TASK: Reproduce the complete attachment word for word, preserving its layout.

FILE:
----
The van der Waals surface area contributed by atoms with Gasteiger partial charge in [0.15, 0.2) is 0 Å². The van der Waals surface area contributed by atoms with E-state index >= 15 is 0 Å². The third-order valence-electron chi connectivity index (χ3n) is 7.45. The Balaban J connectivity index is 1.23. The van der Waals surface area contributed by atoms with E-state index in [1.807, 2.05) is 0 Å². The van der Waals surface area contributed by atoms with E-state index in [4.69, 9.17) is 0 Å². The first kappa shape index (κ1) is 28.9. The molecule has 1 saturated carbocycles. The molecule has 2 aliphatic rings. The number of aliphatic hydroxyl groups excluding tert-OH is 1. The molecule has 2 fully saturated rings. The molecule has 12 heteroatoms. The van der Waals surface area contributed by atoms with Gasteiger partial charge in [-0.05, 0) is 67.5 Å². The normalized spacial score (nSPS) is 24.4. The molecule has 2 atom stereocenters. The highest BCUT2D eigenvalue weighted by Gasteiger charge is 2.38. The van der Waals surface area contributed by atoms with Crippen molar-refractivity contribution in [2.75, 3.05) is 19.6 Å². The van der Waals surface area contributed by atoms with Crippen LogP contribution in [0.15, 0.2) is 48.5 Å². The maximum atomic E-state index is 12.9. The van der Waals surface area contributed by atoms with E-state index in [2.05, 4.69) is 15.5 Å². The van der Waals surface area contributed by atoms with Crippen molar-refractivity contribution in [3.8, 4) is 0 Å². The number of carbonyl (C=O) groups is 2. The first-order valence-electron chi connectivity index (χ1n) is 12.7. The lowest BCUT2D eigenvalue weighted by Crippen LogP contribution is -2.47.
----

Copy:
The van der Waals surface area contributed by atoms with Gasteiger partial charge in [0.15, 0.2) is 0 Å². The van der Waals surface area contributed by atoms with E-state index >= 15 is 0 Å². The third-order valence-electron chi connectivity index (χ3n) is 7.45. The Balaban J connectivity index is 1.23. The van der Waals surface area contributed by atoms with E-state index in [1.807, 2.05) is 0 Å². The van der Waals surface area contributed by atoms with E-state index in [4.69, 9.17) is 0 Å². The first kappa shape index (κ1) is 28.9. The molecule has 1 saturated carbocycles. The molecule has 2 aliphatic rings. The number of aliphatic hydroxyl groups excluding tert-OH is 1. The molecule has 2 fully saturated rings. The molecule has 12 heteroatoms. The van der Waals surface area contributed by atoms with Gasteiger partial charge in [-0.05, 0) is 67.5 Å². The normalized spacial score (nSPS) is 24.4. The molecule has 2 atom stereocenters. The highest BCUT2D eigenvalue weighted by Gasteiger charge is 2.38. The van der Waals surface area contributed by atoms with Crippen molar-refractivity contribution in [2.75, 3.05) is 19.6 Å². The van der Waals surface area contributed by atoms with Crippen LogP contribution in [0.15, 0.2) is 48.5 Å². The maximum atomic E-state index is 12.9. The van der Waals surface area contributed by atoms with E-state index in [2.05, 4.69) is 15.5 Å². The van der Waals surface area contributed by atoms with Crippen molar-refractivity contribution in [3.8, 4) is 0 Å². The number of carbonyl (C=O) groups is 2. The first-order valence-electron chi connectivity index (χ1n) is 12.7. The lowest BCUT2D eigenvalue weighted by Crippen LogP contribution is -2.47.